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China Says Hot Money Ended Up in Stock, Property

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Asian Business

BEIJING—Most of the speculative and arbitrage capital from overseas that has entered China in recent months has ended up in the equity and property markets, an official at the country's foreign-exchange regulator said in rare comments as the agency usually plays down the effect of hot money inflows into China.

China's property prices have risen steadily over the past year, leading Beijing to introduce a series of tightening measures, including higher minimum down payment requirements and other measures, since April, when prices rose at a record pace. Home prices were up for the 12th straight month in May from a year earlier, though the rate of increase slowed slightly from the previous month. The benchmark Shanghai Composite Index has fallen 28% this year as Beijing has withdrawn the stimulus measures introduced to cushion the effects of the financial crisis.

Workers paint the suspension cables of a main bridge in Guangzhou on Sunday.
.The comments by the State Administration of Foreign Exchange official come after the People's Bank of China loosened the yuan's exchange-rate mechanism on June 19. The Chinese currency had risen 0.81% against the dollar as of Friday.

An investigation that began in February has uncovered 190 cases of hot money inflows involving US$7.35 billion, Deng Xianhong, a vice director at the SAFE, said in an interview published Monday in the state-run People's Daily. The volume of inflows was unchanged from the amount SAFE announced in May.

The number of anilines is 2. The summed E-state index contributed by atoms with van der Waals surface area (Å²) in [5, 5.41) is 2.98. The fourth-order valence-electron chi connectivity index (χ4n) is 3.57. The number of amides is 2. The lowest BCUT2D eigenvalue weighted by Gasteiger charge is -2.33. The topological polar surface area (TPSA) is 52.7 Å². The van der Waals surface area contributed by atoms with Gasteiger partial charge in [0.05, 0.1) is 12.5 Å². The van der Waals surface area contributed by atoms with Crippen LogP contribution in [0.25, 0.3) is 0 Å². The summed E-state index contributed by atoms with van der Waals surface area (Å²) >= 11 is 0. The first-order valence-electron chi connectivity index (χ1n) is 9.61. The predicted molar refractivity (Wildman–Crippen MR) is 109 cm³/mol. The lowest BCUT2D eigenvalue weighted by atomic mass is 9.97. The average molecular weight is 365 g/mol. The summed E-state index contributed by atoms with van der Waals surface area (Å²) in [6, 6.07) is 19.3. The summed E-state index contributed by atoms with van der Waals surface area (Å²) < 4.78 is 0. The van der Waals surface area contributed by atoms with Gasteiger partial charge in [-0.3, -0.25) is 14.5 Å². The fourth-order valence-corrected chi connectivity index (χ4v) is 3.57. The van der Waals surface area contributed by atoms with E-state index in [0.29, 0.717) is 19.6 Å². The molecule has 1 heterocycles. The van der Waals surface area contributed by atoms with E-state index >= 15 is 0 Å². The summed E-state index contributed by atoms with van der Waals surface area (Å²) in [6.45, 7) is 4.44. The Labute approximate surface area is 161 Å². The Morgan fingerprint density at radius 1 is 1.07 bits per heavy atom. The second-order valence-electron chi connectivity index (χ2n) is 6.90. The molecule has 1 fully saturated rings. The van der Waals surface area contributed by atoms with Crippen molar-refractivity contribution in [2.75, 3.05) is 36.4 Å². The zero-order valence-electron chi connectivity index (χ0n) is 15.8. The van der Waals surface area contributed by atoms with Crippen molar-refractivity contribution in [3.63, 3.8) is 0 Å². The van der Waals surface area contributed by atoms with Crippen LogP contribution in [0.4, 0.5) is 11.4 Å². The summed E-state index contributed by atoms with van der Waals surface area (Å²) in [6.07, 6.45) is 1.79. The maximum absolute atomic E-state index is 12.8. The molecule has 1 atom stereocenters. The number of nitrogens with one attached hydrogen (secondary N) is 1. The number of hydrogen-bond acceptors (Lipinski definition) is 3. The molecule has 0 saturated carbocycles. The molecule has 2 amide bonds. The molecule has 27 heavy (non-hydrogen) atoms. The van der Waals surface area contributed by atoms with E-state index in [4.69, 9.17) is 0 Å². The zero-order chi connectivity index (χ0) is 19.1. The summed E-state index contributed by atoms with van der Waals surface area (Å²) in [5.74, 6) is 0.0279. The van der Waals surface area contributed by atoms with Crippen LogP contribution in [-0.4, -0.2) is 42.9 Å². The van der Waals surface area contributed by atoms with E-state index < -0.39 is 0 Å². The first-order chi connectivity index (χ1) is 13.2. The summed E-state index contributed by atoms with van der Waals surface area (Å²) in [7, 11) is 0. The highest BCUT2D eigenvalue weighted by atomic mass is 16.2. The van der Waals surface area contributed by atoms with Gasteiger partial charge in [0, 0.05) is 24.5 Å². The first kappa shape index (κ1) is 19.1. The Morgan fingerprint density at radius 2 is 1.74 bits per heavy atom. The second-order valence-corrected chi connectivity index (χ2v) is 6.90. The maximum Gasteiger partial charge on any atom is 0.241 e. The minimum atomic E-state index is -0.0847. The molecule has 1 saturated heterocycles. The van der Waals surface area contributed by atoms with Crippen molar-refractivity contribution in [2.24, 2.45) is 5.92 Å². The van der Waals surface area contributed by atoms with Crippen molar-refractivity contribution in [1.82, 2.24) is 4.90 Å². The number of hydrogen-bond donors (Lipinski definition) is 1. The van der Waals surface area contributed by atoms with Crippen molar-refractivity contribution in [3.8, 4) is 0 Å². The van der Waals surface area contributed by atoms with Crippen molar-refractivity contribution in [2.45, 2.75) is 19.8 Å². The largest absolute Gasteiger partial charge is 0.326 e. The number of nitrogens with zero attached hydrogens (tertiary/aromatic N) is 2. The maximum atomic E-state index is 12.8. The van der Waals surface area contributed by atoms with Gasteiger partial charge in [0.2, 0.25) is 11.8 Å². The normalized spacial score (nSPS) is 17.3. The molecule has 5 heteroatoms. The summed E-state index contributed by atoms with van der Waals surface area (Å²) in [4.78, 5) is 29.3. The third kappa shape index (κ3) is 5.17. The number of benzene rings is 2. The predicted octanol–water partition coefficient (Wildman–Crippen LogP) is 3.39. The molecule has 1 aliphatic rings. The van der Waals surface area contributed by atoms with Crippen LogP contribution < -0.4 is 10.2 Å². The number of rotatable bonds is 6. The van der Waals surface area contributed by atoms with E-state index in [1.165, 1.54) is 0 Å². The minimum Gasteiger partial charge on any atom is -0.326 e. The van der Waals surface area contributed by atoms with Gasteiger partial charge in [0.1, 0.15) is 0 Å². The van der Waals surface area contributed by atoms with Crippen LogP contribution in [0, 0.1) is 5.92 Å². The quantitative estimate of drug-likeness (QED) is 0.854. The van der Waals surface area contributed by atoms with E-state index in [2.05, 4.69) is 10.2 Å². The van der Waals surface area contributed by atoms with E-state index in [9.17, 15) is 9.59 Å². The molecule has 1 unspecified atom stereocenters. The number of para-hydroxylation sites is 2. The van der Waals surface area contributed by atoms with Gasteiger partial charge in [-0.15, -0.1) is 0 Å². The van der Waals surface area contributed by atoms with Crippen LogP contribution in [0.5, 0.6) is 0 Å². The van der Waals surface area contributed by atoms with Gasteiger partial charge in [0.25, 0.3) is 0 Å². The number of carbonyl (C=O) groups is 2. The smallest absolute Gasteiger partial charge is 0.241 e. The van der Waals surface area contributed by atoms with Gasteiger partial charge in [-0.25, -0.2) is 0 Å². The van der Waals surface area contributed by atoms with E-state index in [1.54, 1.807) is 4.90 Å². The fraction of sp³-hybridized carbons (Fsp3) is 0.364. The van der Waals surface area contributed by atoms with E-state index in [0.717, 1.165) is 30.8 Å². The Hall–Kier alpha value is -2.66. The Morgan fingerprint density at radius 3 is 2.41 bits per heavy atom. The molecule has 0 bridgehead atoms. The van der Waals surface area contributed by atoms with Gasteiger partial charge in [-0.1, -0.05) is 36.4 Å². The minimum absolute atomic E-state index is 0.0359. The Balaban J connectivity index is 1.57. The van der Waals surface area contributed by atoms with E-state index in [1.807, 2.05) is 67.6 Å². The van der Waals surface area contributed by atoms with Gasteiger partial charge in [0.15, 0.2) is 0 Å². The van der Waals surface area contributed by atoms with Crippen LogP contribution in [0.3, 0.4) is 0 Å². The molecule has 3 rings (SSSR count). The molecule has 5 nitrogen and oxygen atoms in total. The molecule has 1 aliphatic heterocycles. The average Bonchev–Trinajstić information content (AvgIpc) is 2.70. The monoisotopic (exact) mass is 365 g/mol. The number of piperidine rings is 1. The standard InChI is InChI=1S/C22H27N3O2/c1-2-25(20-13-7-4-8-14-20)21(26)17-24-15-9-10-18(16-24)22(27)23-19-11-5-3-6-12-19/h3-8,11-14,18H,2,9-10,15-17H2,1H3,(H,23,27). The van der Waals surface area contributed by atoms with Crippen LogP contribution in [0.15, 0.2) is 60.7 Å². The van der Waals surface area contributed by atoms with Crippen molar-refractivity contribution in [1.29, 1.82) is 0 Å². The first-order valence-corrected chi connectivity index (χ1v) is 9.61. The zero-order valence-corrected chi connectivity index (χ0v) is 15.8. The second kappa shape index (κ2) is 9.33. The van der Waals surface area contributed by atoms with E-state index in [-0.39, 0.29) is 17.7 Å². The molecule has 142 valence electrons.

"A situation of continuous foreign exchange fund inflows forms easily," Mr. Deng said.

"Higher interest rates for the yuan compared to foreign currencies and expectations of yuan appreciation create very strong attractions for overseas capital… The resulting higher domestic stock and property prices and strengthened expectations of a stronger yuan lead to further foreign exchange fund inflows," he said.

Rather than attracting hot money, the yuan exchange rate should be a means of getting rid of inflows of such funds, Mr. Deng said.

"[The yuan exchange rate system] should avoid providing room for continuous arbitrage speculation," he said.

Since it made its exchange-rate policy more flexible last month, the PBOC has been using the dollar-yuan central parity rate to show that it expects the yuan to both rise and fall rather than just rise continuously against the U.S. dollar. The central parity rate is the daily mid-point around which the spot rate is allowed to trade up or down by as much as 0.5%.

The PBOC set the dollar-yuan central parity rate at 6.7733 Monday, up from a record low of 6.7720 Friday, despite the dollar's weakness against the euro following the release of weak U.S. jobs data Friday. Traders said the higher central parity rate shows the central bank wants the yuan to fluctuate and not just move in one direction.

Excessive liquidity and rising inflation in China have pushed money market interest rates higher and will further widen the interest-rate differential between China and the U.S., leading to more capital inflows, Xu Nuojin, vice governor of the PBOC's Guangzhou branch, said in comments published Monday in the central bank-run Financial News.

Mr. Xu didn't elaborate. Officials from the PBOC's local branches can make suggestions, but don't determine policy.



china has been dealing with hot money for a long time....instead of parking it in a bank...property is a good bet!

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